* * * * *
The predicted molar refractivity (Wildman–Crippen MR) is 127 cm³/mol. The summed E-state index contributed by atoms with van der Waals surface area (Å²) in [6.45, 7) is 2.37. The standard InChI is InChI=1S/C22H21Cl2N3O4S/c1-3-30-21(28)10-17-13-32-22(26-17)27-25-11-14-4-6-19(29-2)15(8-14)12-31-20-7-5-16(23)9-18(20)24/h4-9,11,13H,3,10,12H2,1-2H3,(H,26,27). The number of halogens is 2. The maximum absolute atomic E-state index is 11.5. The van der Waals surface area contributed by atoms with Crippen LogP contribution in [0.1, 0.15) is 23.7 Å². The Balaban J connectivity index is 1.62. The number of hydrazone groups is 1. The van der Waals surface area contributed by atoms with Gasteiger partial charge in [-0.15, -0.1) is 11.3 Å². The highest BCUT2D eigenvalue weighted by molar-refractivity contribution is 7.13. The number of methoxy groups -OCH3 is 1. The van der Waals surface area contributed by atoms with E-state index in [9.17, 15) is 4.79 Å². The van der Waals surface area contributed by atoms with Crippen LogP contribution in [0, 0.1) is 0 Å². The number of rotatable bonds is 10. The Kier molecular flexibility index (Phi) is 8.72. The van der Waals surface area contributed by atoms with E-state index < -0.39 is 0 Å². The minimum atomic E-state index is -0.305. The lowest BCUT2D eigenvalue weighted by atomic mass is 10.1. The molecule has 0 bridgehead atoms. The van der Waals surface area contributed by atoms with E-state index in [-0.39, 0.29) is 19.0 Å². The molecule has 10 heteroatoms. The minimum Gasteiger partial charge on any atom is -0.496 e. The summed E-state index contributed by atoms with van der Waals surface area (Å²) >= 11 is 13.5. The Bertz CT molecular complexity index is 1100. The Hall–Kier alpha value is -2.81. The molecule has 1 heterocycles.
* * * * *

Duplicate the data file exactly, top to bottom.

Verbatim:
The predicted molar refractivity (Wildman–Crippen MR) is 127 cm³/mol. The summed E-state index contributed by atoms with van der Waals surface area (Å²) in [6.45, 7) is 2.37. The standard InChI is InChI=1S/C22H21Cl2N3O4S/c1-3-30-21(28)10-17-13-32-22(26-17)27-25-11-14-4-6-19(29-2)15(8-14)12-31-20-7-5-16(23)9-18(20)24/h4-9,11,13H,3,10,12H2,1-2H3,(H,26,27). The number of halogens is 2. The maximum absolute atomic E-state index is 11.5. The van der Waals surface area contributed by atoms with Crippen LogP contribution in [0.1, 0.15) is 23.7 Å². The Balaban J connectivity index is 1.62. The number of hydrazone groups is 1. The van der Waals surface area contributed by atoms with Gasteiger partial charge in [-0.15, -0.1) is 11.3 Å². The highest BCUT2D eigenvalue weighted by molar-refractivity contribution is 7.13. The number of methoxy groups -OCH3 is 1. The van der Waals surface area contributed by atoms with E-state index in [9.17, 15) is 4.79 Å². The van der Waals surface area contributed by atoms with Crippen LogP contribution in [0, 0.1) is 0 Å². The number of rotatable bonds is 10. The Kier molecular flexibility index (Phi) is 8.72. The van der Waals surface area contributed by atoms with E-state index < -0.39 is 0 Å². The minimum atomic E-state index is -0.305. The lowest BCUT2D eigenvalue weighted by atomic mass is 10.1. The molecule has 0 bridgehead atoms. The van der Waals surface area contributed by atoms with E-state index in [-0.39, 0.29) is 19.0 Å². The molecule has 10 heteroatoms. The minimum Gasteiger partial charge on any atom is -0.496 e. The summed E-state index contributed by atoms with van der Waals surface area (Å²) >= 11 is 13.5. The Bertz CT molecular complexity index is 1100. The Hall–Kier alpha value is -2.81. The molecule has 1 heterocycles.